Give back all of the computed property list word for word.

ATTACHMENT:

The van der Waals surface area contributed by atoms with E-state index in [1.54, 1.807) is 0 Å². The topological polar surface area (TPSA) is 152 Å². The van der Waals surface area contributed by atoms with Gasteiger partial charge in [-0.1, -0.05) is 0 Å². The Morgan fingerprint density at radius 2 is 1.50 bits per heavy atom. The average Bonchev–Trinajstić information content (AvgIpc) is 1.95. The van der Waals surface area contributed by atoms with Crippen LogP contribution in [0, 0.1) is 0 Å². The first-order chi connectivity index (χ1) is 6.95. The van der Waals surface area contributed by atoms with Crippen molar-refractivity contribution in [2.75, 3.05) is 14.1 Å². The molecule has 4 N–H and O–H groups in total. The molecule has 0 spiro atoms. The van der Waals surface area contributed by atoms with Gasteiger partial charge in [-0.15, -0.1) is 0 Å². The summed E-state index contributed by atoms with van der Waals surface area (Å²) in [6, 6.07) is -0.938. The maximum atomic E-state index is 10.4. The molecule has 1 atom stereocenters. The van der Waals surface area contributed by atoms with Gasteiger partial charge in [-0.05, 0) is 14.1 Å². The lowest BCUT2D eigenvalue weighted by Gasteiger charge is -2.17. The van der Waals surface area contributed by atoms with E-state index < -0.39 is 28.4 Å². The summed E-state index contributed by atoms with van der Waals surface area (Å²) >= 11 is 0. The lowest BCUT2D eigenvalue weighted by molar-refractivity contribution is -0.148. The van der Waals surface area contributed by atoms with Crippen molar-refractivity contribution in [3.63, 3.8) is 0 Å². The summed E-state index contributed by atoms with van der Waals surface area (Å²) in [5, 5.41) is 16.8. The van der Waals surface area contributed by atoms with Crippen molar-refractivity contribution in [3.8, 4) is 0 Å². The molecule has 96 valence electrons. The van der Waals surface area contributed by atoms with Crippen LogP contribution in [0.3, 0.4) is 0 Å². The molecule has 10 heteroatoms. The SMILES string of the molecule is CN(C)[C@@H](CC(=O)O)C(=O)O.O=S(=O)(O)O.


The van der Waals surface area contributed by atoms with E-state index in [1.54, 1.807) is 0 Å². The topological polar surface area (TPSA) is 152 Å². The van der Waals surface area contributed by atoms with Gasteiger partial charge in [-0.1, -0.05) is 0 Å². The Morgan fingerprint density at radius 2 is 1.50 bits per heavy atom. The average Bonchev–Trinajstić information content (AvgIpc) is 1.95. The van der Waals surface area contributed by atoms with Crippen LogP contribution in [0, 0.1) is 0 Å². The first-order chi connectivity index (χ1) is 6.95. The van der Waals surface area contributed by atoms with Crippen molar-refractivity contribution in [2.75, 3.05) is 14.1 Å². The molecule has 4 N–H and O–H groups in total. The molecule has 0 spiro atoms. The van der Waals surface area contributed by atoms with Gasteiger partial charge in [-0.15, -0.1) is 0 Å². The summed E-state index contributed by atoms with van der Waals surface area (Å²) in [6, 6.07) is -0.938. The maximum atomic E-state index is 10.4. The molecule has 1 atom stereocenters. The van der Waals surface area contributed by atoms with Gasteiger partial charge in [-0.05, 0) is 14.1 Å². The lowest BCUT2D eigenvalue weighted by Gasteiger charge is -2.17. The van der Waals surface area contributed by atoms with E-state index < -0.39 is 28.4 Å². The summed E-state index contributed by atoms with van der Waals surface area (Å²) >= 11 is 0. The lowest BCUT2D eigenvalue weighted by molar-refractivity contribution is -0.148. The van der Waals surface area contributed by atoms with Crippen molar-refractivity contribution in [3.63, 3.8) is 0 Å². The summed E-state index contributed by atoms with van der Waals surface area (Å²) in [5, 5.41) is 16.8. The van der Waals surface area contributed by atoms with Crippen molar-refractivity contribution in [3.8, 4) is 0 Å². The molecule has 96 valence electrons. The van der Waals surface area contributed by atoms with Crippen LogP contribution in [0.3, 0.4) is 0 Å². The molecule has 10 heteroatoms. The SMILES string of the molecule is CN(C)[C@@H](CC(=O)O)C(=O)O.O=S(=O)(O)O.